Another good one from my Facebook community – an American fighting man

1/2 boy 1/2 man

The average age of the military man is 19 years. He is a short haired, tight-muscled kid who, under normal circumstances is considered by society as half man, half boy. Not yet dry behind the ears, not old enough to buy a beer, but old enough to die for his country. He never really cared much for work and he would rather wax his own car than wash his father’s, but he has never collected unemployment either.

He’s a recent High School graduate; he was probably an average student, pursued some form of sport activities, drives a ten year old jalopy, and has a steady girlfriend that either broke up with him when he left, or swears to be waiting when he returns from half a world away. He listens to rock and roll or hip-hop or rap or jazz or swing and a 155mm howitzer.

He is 10 or 15 pounds lighter now than when he was at home because he is working or fighting from before dawn to well after dusk. He has trouble spelling, thus letter writing is a pain for him, but he can field strip a rifle in 30 seconds and reassemble it in less time in the dark. He can recite to you the nomenclature of a machine gun or grenade launcher and use either one effectively if he must.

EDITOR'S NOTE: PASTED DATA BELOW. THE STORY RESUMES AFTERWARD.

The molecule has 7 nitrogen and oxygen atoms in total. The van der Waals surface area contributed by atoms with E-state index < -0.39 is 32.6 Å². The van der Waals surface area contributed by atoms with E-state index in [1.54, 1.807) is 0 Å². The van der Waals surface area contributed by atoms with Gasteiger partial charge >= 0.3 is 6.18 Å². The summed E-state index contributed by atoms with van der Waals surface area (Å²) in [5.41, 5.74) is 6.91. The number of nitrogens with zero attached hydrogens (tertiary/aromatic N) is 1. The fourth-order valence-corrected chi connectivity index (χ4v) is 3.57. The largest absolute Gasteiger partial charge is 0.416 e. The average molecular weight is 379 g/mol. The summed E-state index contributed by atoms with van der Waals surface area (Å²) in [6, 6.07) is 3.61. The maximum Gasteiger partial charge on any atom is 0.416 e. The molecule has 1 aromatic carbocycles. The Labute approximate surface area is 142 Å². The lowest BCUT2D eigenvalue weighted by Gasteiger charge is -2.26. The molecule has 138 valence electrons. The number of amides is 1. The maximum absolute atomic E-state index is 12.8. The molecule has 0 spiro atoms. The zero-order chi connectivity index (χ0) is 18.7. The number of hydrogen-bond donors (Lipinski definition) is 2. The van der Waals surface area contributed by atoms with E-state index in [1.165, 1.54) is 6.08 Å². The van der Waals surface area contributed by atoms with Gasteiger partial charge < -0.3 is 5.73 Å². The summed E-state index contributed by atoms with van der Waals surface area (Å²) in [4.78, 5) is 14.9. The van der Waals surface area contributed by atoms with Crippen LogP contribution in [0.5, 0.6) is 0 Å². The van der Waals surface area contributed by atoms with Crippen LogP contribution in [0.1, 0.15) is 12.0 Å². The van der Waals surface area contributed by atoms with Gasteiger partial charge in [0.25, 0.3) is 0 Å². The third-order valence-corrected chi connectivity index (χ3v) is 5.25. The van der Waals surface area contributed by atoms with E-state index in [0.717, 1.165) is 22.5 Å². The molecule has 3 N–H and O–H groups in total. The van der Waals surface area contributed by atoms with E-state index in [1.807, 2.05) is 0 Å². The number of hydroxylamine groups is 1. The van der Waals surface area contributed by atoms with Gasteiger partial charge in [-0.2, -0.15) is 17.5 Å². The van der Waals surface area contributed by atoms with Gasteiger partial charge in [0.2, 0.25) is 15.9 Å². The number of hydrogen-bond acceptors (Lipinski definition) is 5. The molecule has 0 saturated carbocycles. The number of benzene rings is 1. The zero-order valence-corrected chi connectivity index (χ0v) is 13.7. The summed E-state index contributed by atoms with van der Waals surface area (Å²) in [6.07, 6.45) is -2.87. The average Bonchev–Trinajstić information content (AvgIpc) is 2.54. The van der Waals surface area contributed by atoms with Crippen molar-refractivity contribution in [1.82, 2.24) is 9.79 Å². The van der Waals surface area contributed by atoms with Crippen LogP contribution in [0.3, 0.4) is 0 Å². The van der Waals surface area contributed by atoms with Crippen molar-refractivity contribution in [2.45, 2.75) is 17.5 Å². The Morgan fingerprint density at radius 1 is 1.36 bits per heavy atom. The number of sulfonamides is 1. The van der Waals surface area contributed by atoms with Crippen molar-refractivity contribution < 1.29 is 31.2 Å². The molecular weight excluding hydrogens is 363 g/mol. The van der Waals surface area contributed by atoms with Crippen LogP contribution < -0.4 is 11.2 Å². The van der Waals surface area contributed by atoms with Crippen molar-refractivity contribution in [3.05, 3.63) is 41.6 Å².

He digs foxholes and latrines and can apply first aid like a professional.
He can march until he is told to stop, or stop until he is told to march.
He obeys orders instantly and without hesitation, but he is not without spirit or individual dignity. He is self-sufficient.

He has two sets of fatigues: he washes one and wears the other. He keeps his canteens full and his feet dry. He sometimes forgets to brush his teeth, but never to clean his rifle. He can cook his own meals, mend his own clothes, and fix his own hurts.

If you’re thirsty, he’ll share his water with you; if you are hungry, his food. He’ll even split his ammunition with you in the midst of battle when you run low.

He has learned to use his hands like weapons and weapons like they were his hands.
He can save your life – or take it, because that is his job.
He will often do twice the work of a civilian, draw half the pay, and still find ironic humor in it all.

He has seen more suffering and death than he should have in his short lifetime.
He has wept in public and in private, for friends who have fallen in combat and is unashamed.